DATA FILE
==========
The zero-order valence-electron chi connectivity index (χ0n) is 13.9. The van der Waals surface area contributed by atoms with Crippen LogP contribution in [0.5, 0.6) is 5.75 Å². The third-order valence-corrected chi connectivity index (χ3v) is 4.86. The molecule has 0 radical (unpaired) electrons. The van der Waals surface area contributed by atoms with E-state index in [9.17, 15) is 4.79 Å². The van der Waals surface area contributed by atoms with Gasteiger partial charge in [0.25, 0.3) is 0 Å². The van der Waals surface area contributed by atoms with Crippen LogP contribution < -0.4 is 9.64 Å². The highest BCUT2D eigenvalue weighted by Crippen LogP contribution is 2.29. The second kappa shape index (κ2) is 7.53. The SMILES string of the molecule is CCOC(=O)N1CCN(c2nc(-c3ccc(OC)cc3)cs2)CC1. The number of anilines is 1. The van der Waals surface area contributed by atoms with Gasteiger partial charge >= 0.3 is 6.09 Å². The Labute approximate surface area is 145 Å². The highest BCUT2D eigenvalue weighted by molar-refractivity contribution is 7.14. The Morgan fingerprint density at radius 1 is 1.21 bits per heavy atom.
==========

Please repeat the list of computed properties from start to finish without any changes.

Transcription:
The zero-order valence-electron chi connectivity index (χ0n) is 13.9. The van der Waals surface area contributed by atoms with Crippen LogP contribution in [0.5, 0.6) is 5.75 Å². The third-order valence-corrected chi connectivity index (χ3v) is 4.86. The molecule has 0 radical (unpaired) electrons. The van der Waals surface area contributed by atoms with E-state index in [9.17, 15) is 4.79 Å². The van der Waals surface area contributed by atoms with Gasteiger partial charge in [0.25, 0.3) is 0 Å². The van der Waals surface area contributed by atoms with Crippen LogP contribution < -0.4 is 9.64 Å². The highest BCUT2D eigenvalue weighted by Crippen LogP contribution is 2.29. The second kappa shape index (κ2) is 7.53. The SMILES string of the molecule is CCOC(=O)N1CCN(c2nc(-c3ccc(OC)cc3)cs2)CC1. The number of anilines is 1. The van der Waals surface area contributed by atoms with Gasteiger partial charge >= 0.3 is 6.09 Å². The Labute approximate surface area is 145 Å². The highest BCUT2D eigenvalue weighted by molar-refractivity contribution is 7.14. The Morgan fingerprint density at radius 1 is 1.21 bits per heavy atom.